BRIAN MOYNIHAN: Right.

BECKY QUICK: –more lucrative.

BRIAN MOYNIHAN: That’s away from the issue about head count. But, you know, the real value is you know, we say in our company we have to drive responsible growth. We got to grow, no excuses. Got to do it on a customer focus base. We got to do it with the right risk. And it’s got to be sustainable. Sustainability has three elements too, best place for teammates to work, drive operational excellence, and share our success with communities. Those three interplay to give you the money to invest, right. You drive operational excellence, you can invest in your people. You can invest in your communities, you can invest in the business, et cetera. And so, you know, so to be the best place for people to work, our view is we have to be just a talent magnet across all levels. And you know, so we had $15 an hour in early ’17, 16 weeks for family leave. Interesting, 40% of people take family and recovery are male. And when you’re my generation, you know, I don’t think my spouse probably thinks that she says, “Would you have taken it?” I said, “Yes, if it was allowed.” You know, but it wasn’t. I would have lost my job back then. So, you know, so it’s a fair question. So we get that. And then we have, you know bereavement policies. Health care, we cut in half the health care costs for everybody under $50,000 and never raised it since 2010. Again, that operational excellence allows me to do it. That’s effectively, you know, 7%, 8% trend across eight, nine years. Think about the benefit to those teammates who pay basically $250 a month for family coverage. Same – $25,000 a year benefit the company costs to invest in it. And they’ve never had a cost increase since 2010. And think about that competitively in the market. And so we did it drive down attrition. And that’s what pays for it. And so you use these benefits, you know, really to drive talent accumulation. And then we have sabbatical for our investment bankers which a lot of people have taken advantage of. One of our teammates is a very good amateur, senior amateur golfer. And she uses sabbatical year get herself ready for the senior amateur woman’s tournament. And was low medalist. So people use it different ways. But– and so that’s become popular. So we’re trying to figure out different ways to do it. But it all comes down to being a great place for work, and therefore we get the best talent and they stick with you.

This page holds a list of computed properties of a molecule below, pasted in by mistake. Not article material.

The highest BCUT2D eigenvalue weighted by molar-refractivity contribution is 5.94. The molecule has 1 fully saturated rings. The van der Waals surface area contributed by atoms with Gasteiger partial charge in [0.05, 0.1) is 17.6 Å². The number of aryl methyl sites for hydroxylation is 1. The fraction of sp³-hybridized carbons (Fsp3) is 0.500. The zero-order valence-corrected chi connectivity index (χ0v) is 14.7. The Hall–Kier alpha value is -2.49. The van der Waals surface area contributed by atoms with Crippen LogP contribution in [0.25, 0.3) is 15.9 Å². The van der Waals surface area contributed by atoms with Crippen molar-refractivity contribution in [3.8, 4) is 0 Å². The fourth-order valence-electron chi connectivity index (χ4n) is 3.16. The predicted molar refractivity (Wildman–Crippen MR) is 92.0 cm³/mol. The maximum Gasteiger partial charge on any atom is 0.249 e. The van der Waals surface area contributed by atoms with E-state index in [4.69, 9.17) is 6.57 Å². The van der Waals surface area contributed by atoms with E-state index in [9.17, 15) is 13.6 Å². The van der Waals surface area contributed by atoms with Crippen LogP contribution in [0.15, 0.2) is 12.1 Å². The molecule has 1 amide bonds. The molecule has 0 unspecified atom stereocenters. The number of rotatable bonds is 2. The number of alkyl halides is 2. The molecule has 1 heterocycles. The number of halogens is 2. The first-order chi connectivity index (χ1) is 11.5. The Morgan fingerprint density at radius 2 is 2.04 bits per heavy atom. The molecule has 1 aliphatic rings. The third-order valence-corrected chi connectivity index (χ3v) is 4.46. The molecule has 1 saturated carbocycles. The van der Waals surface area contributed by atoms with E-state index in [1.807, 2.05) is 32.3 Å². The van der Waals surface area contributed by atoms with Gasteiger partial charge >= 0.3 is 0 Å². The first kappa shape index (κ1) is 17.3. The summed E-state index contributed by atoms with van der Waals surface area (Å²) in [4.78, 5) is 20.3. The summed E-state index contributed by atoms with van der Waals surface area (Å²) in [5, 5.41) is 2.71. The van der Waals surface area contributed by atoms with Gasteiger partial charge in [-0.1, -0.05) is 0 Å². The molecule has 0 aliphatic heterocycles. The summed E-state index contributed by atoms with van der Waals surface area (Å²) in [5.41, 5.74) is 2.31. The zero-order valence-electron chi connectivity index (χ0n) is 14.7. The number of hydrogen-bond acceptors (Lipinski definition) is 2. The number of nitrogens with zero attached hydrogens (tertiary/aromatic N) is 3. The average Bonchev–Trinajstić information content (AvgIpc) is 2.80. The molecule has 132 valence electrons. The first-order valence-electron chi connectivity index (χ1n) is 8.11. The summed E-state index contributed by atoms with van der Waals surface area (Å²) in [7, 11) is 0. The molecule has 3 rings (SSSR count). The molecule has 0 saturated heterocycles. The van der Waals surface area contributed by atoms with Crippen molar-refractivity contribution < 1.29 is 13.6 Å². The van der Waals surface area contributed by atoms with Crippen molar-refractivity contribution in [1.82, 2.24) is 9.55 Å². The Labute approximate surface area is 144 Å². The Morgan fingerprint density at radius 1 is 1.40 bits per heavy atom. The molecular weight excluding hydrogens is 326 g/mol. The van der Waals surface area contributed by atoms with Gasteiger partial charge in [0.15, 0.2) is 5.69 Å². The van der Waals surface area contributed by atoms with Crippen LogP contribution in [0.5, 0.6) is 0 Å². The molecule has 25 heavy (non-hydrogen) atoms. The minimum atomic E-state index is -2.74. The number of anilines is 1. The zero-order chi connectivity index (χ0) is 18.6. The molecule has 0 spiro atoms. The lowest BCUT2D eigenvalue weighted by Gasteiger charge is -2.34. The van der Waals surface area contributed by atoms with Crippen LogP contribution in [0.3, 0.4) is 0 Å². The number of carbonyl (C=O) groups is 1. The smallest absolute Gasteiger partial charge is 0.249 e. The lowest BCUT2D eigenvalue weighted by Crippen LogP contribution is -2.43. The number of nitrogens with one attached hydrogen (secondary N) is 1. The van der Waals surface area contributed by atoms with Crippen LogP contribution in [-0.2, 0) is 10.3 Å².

BECKY QUICK: Are there issues of backlash that you’ve had to deal with where parts of your team have pushed back and said, “I don’t want to do this anymore. It’s too tough.” And I think of Merrill Lynch where you do a lot of cross selling. And maybe those guys don’t want to be responsible for the problems that a customer has with a credit card or anything along the way. What do you do?